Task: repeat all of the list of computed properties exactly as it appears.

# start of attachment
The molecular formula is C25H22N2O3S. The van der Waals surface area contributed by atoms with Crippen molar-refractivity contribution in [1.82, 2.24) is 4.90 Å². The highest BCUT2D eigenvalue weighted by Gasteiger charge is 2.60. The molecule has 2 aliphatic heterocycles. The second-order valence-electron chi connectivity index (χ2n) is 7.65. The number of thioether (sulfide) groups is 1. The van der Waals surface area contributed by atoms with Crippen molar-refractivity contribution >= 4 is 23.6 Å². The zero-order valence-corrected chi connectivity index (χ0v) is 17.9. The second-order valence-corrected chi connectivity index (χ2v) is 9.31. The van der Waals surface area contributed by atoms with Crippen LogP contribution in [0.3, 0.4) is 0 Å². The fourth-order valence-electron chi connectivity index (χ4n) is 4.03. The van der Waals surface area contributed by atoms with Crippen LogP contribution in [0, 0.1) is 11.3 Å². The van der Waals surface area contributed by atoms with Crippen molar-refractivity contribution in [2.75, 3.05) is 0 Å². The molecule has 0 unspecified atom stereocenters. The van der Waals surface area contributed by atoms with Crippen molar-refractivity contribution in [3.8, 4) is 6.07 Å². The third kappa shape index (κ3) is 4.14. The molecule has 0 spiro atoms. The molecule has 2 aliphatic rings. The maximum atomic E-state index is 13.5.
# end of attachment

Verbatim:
The molecular formula is C25H22N2O3S. The van der Waals surface area contributed by atoms with Crippen molar-refractivity contribution in [1.82, 2.24) is 4.90 Å². The highest BCUT2D eigenvalue weighted by Gasteiger charge is 2.60. The molecule has 2 aliphatic heterocycles. The second-order valence-electron chi connectivity index (χ2n) is 7.65. The number of thioether (sulfide) groups is 1. The van der Waals surface area contributed by atoms with Crippen molar-refractivity contribution >= 4 is 23.6 Å². The zero-order valence-corrected chi connectivity index (χ0v) is 17.9. The second-order valence-corrected chi connectivity index (χ2v) is 9.31. The van der Waals surface area contributed by atoms with Crippen LogP contribution in [0.3, 0.4) is 0 Å². The fourth-order valence-electron chi connectivity index (χ4n) is 4.03. The van der Waals surface area contributed by atoms with Crippen LogP contribution in [0, 0.1) is 11.3 Å². The van der Waals surface area contributed by atoms with Crippen molar-refractivity contribution in [2.75, 3.05) is 0 Å². The molecule has 0 unspecified atom stereocenters. The van der Waals surface area contributed by atoms with Crippen molar-refractivity contribution in [3.8, 4) is 6.07 Å². The third kappa shape index (κ3) is 4.14. The molecule has 0 spiro atoms. The molecule has 2 aliphatic rings. The maximum atomic E-state index is 13.5.